Beyond Reinforcement Learning in Worms and Birds


Wednesday, May 24, 2017 - 11:00 to 12:00


B250, Centre Building


Biological Physics Theory Unit (Stephens unit) would like to invite you to a seminar by Prof. Ilya Nemenman from Emory University.



Prof. Ilya Nemenman

Emory University, Atlanta, GA, USA 



Beyond Reinforcement Learning in Worms and Birds



Reinforcement learning has been the standard paradigm for modeling sensorimotor adaptation and classical conditioning in animal studies. However, I will argue that traditional reinforcement learning is incapable of explaining two classes of experiments. First, in sensorimotor learning, the motor correction is often dependent on the error nonlinearly (a specific example is that of a songbird compensating for an experimental perturbation to the pitch of the produced song). Second, extinguishing of associations sometimes shows oscillatory dynamics not predicted by reinforcement models (here a specific example is the food-temperature association in a roundworm). I will show that extensions of traditional models to probabilistic Bayesian filtering and to multi-objective reinforcement (both with multiple time scales) account for these diverse experimental data. Further, I will discuss how such models of learning are implemented in real animals.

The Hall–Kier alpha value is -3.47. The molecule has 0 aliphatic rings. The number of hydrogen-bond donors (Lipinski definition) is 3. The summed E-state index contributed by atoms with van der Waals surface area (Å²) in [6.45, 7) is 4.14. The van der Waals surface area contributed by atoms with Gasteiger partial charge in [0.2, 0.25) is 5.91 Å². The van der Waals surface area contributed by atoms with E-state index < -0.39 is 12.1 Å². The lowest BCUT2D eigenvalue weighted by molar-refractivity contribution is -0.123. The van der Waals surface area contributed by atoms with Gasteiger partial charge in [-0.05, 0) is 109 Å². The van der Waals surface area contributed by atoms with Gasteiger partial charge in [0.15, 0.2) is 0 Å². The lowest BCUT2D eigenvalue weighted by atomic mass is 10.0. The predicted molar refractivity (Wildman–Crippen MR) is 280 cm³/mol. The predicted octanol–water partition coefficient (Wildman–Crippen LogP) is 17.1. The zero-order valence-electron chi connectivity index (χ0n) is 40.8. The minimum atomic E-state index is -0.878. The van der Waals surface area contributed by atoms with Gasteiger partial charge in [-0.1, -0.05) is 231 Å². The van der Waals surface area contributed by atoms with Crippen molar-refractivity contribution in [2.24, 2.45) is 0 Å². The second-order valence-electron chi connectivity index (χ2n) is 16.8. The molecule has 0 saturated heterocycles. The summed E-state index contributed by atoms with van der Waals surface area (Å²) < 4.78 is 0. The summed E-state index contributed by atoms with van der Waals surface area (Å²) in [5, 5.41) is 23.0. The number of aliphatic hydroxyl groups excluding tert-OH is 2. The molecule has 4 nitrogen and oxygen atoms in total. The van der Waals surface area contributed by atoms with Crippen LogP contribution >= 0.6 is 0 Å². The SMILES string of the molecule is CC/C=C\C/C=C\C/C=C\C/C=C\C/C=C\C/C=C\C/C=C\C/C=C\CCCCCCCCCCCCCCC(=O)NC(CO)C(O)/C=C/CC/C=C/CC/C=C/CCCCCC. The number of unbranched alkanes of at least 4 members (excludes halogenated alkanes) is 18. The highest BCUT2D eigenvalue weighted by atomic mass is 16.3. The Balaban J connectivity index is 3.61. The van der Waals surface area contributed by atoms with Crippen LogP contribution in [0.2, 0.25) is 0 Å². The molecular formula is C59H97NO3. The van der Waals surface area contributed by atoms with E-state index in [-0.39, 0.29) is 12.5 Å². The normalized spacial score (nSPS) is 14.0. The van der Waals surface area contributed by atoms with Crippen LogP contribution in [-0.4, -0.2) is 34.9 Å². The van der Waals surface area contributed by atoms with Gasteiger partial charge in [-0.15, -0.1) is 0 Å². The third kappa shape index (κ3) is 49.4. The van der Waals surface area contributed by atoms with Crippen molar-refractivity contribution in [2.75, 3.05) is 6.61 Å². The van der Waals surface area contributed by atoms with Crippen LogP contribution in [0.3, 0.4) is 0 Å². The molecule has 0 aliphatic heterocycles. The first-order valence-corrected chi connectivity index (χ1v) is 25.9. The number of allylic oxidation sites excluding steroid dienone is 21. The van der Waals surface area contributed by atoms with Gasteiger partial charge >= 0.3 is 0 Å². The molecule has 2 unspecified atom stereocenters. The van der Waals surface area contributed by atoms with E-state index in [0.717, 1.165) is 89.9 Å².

Ilya Nemenman started his education in Theoretical Physics at the Belarusian State University in Minsk, Belarus. He got his BS in Physics from Santa Clara University in California, and PhD in Physics from Princeton University, focusing on quantification of learning using information-theoretic and statistical physics methods. He was a postdoc at the NEC Research Institute and then at the Kavli Institute for Theoretical Physics in Santa Barbara. Later he was a research scientist at the Columbia University Medical Center / Joint Centers for Systems Biology and then at the Los Alamos National Laboratory. He joined Emory University in 2009, where he is now a Professor of Physics and Biology and a Director of the Initiative in Theory and Modeling of Living Systems. Prof. Nemenmans group focuses on characterization of information processing (including learning and adaptation) in diverse biological systems, from molecular pathways to neurons and to populations of organisms. Prof. Nemenman is James S. McDonnell foundation XXI Century Scholar in Complex Systems, a Fellow of the American Physical Society (APS), and the Past Chair of the Division of Biological Physics of APS.



Prof. Greg Stephens, Biological Physics Theory Unit (Stephens unit)


We look forward to seeing many of you there.



Naoko Ogura-Gayler

Stephens Unit


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